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Woodrow Wilson Women’s Studies Fellows Named For 2014

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FOR RELEASE: March 20, 2014

CONTACT:
Susan Billmaier | Program Officer, Woodrow Wilson Dissertation Fellowship in Women’s Studies | (609) 452-7007 x310
Beverly Sanford | Vice President for Communications | (609) 452-7007 x181

Note: Prospective applicants should call 609-452-7007 x310 or email ws@woodrow.org.

WOODROW WILSON WOMEN’S STUDIES FELLOWS NAMED FOR 2014

Fellowship revised and strengthened in its 40th year

PRINCETON, NJ—The Woodrow Wilson Foundation has awarded the Woodrow Wilson Dissertation Fellowship in Women’s Studies to ten doctoral candidates. (See list below).

Created forty years ago, in 1974, the WW Women’s Studies Fellowship supports the final year of dissertation writing for Ph.D. candidates in the humanities and social sciences whose work addresses topics of women and gender in interdisciplinary and original ways. Each of the ten Fellows will receive $5,000 to be used for expenses connected with completing their dissertations.

The 2014 Woodrow Wilson Women’s Studies Fellows are writing on such topics as contemporary ethical questions in Southern literature, the psychiatric treatment of rapists in the 1980s, and the history of equal employment opportunity during the construction of the trans-Alaska pipeline in the 1970s. Fellows are doing their doctoral work at Cornell University, Duke University, New York University, Northwestern University, Purdue University, Rutgers University, the University of California-Berkeley, the University of Virginia, and Vanderbilt University.

The selection of these Fellows follows a one-year hiatus in the program, during which the Foundation strengthened the Women’s Studies Fellowship and streamlined its administration. This year’s selection process relied on volunteer committee members, including a number of scholars who are themselves Woodrow Wilson Women’s Studies Fellows from across the program’s four-decade history.

Funded by the Ford Foundation, the Hans Rosenhaupt Memorial Endowment, and other private donors, the Woodrow Wilson Dissertation Fellowships in Women’s Studies is the only national program supporting doctoral work on issues of women and gender. The program has supported more than 500 Ph.D.s in various fields, many of them now on the faculty at major research institutions and noted liberal arts colleges. The roster includes a Pulitzer Prize winner, two MacArthur Fellows, eight Guggenheim Fellows, a number of Fulbright Fellows, and many others who have achieved significant distinctions in their fields.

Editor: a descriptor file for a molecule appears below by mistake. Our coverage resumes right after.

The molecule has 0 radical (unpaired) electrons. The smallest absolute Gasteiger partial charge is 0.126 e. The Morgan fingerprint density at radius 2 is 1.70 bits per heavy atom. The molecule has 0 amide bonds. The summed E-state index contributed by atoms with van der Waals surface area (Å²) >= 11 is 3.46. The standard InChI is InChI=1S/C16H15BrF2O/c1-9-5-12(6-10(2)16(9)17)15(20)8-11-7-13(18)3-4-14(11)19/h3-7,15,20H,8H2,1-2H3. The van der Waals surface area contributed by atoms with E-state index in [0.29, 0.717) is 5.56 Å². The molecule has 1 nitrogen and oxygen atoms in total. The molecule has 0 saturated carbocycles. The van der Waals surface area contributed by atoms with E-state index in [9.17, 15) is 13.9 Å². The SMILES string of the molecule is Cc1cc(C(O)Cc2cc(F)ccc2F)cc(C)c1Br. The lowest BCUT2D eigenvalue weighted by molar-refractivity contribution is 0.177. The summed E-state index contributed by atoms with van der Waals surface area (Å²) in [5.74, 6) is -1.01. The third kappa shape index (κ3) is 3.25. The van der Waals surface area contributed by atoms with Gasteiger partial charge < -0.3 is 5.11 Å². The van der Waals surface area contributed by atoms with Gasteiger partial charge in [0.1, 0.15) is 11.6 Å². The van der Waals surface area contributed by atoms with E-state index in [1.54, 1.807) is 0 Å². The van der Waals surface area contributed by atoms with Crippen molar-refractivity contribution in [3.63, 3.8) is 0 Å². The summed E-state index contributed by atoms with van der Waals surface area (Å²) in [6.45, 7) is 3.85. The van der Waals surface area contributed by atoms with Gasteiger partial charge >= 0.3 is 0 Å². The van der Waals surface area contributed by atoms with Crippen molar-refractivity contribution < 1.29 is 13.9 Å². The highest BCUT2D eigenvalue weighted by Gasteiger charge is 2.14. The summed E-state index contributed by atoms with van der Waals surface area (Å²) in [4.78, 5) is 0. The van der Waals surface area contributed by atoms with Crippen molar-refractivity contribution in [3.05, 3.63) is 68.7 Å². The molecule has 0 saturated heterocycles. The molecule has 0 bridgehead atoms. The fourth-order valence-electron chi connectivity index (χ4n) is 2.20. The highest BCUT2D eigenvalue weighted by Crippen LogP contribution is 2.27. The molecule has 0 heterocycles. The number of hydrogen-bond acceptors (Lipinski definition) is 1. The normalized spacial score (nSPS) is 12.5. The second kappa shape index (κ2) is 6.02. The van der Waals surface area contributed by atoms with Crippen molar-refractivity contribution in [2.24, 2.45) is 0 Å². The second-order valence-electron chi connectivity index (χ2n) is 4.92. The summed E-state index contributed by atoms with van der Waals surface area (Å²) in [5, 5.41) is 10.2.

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Founded in 1945, the Woodrow Wilson National Fellowship Foundation identifies and develops leaders to meet the nation’s most critical challenges.

THE WOODROW WILSON NATIONAL FELLOWSHIP FOUNDATION DISSERTATION FELLOWSHIPS
IN WOMEN’S STUDIES, 2014

Suzanne Clemenz • English, Purdue University
Morality Play: Framing “Family Values” in Contemporary Southern U.S. Narratives

Jenifer Dodd • History, Vanderbilt University
Compulsive Rapism: Psychiatric Theories of Rape, 1970-1990

Laura Hughes • French, New York University
“For Life”: Cixous’s and Derrida’s Shared Archives

Clara Latham • Music, New York University
Rethinking the Material Ear: Sound and Voice in Psychoanalysis

Adin Lears • English Language and Literature, Cornell University
World of Echo: Gender, Noise, and Knowing in Late-Medieval England

Ghassan Moussawi • Sociology, Rutgers University
Queering “Progress,” Interrogating the “Modern:” Gender, Class and Religion in Contemporary Lebanese Sexual Subjectivities

Genevieve Painter • Jurisprudence & Social Policy, University of California, Berkeley
Indigenous Women’s Rights versus Self-Determination: A Genealogy of the Conflict

Tamika Richeson • History, University of Virginia
“Wild Colored Woman”: A Legal and Cultural Examination of Black Female Criminality during Civil War Era Washington, D.C. 1830-1867

Elizabeth Rodriguez • English, Northwestern University
Consensual Relations: Sexual and Political Subjectivity in England, 1550-1700

Georgia Welch • History, Duke University
Right of Way: Equal Employment Opportunity and the Trans Alaska Pipeline, 1968-1977


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